Burn Baby Burn
Developed by ginTronic and published by PID, Fireball Wizard is the kind of game I would have played on the Game Boy Advance, though I suspect the actual inspiration was the 8 and 16-bit eras. A 2D pixel art action platformer, it tasks players with defending the land of Wizardonia from invading monsters. There’s not much of a story beyond that, but there doesn’t really need to be, and Fireball Wizard is a great example of its genre.
ginTronic’s Fireball Wizard features four Worlds of ten stages each, all connected to a central hub. The first eleven stages are free, and it costs $4.99 to unlock the rest of the game. I wish the publisher had indicated this on Fireball Wizard’s Google Play page, but I otherwise approve of this business model. There are no ads or in-game purchases, and they essentially give you a quarter of the game for free. If Hardcore Droid rated games purely on monetization policy, Fireball Wizard would get five stars.
The basic controls are pretty simple. You can move left and right, jump, shoot fireballs and cast spells. Hitting the jump button while in the air performs a double jump. Hold and release the attack button for a more powerful fireball that can destroy some obstacles and shatter frozen enemies. It also comes in handy in the later stages, where it prevents slime monsters from splitting into multiple enemies on death.
Magic and Mayhem
Opening the spell menu pauses the game while players choose to activate it. There are five in all, consisting of three elemental spells, a dash and a drop attack. Fireball Wizard players start with the ice spell and then unlock the rest throughout the game. Frozen enemies can also serve as temporary platforms and it causes flying enemies to drop to the ground. You can also push frozen enemies into pits and traps. The other two spells deal different kinds of damage and all three break elemental barriers. Dashing helps you jump wide gaps, while the drop attack hurts enemies. You can also use them to break through some walls and floors.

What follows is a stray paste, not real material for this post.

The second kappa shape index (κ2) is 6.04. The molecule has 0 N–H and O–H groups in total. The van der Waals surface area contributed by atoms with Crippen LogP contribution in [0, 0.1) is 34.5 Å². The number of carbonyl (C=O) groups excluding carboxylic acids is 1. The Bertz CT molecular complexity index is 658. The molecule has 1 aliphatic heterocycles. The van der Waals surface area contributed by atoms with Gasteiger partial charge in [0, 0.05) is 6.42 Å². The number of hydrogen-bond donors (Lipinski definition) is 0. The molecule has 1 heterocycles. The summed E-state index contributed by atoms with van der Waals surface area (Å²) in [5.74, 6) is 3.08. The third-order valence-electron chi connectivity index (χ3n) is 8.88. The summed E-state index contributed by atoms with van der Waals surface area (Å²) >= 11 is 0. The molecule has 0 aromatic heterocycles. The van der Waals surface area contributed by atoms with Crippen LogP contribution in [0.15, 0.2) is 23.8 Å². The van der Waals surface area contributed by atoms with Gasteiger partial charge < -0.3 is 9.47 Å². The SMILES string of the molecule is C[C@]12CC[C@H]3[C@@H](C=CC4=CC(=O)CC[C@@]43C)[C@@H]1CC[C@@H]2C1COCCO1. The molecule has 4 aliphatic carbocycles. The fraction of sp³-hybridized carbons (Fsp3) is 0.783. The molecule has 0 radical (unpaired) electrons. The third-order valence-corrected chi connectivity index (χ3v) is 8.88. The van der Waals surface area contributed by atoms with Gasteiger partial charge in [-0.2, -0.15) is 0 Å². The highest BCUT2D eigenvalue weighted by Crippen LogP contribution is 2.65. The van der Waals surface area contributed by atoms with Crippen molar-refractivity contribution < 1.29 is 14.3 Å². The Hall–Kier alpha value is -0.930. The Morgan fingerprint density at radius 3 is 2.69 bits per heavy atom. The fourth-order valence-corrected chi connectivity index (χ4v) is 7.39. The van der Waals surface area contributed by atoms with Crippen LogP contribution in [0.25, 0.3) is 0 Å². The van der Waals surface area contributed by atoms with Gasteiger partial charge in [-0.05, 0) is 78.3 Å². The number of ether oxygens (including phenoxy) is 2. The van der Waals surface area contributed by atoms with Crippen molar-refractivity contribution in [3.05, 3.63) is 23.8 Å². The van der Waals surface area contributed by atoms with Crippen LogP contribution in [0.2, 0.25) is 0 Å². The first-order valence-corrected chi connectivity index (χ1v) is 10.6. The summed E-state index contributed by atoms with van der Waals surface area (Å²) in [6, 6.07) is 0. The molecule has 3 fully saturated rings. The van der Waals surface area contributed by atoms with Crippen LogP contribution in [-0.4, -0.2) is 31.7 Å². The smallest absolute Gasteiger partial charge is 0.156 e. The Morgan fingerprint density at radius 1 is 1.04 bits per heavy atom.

The fact that most abilities are helpful in combat and platforming reflects how important both are to Fireball Wizard. Enemies are challenging enough on their own and come in various types with unique abilities. Learning their strengths and weaknesses is a big part of the game’s challenge. This is made a little easier by the fact the enemy sprites are all visually distinct and instantly recognizable. Even the different colored slimes, which initially appear to be nothing more than palette swaps, pose widely different threats. Your limited health pool also makes combat challenging, but not so much that it feels unfair or overwhelming.
A Rough Diamond
However, my opinion on the platforming challenges is mixed. I like the level design overall, especially how it takes a bit of problem-solving to clear the stages. However, ginTronic goes overboard with the instant death spikes and pits, especially early on. The later stages aren’t nearly as spike-happy, and Fireball Wizard really takes off in World 2. Still, you already only have three hearts on the default Classic difficulty, so the spikes didn’t need to be instant death.
My only other complaint was that I unlocked the best Wand halfway through the second world, and there was nothing else to spend my Rings on. Still, there’s no real money shop or gacha mechanics, so I won’t judge Fireball Wizard too harshly.
In addition to the main game, players can visit the hub village to play one of three arcade cabinets. The first is just a Flappy Bird clone. The second sees players navigate a maze while a spiked wall closes in on them from behind. However, the maze’s walls are only intermittently visible, pushing it just over the edge from challenging to annoying. Finally, the third minigame sees players marathon running through all the stages back-to-back with no checkpoints in between. This was my favorite of the three minigames and the one that I feel adds the most to the game.
Despite my criticisms, Fireball Wizard is a fantastic game that reflects genuine passion on the part of the developers. It is a bit short, but you have to forgive that in a game made by two people. I can’t wait to see what they do next, and platformer fans should definitely take Fireball Wizard for a spin.
Is It Hardcore?
Fireball Wizard is a fantastic 2D action platformer that is only slightly diminished by a weak opening act and frontloaded progression.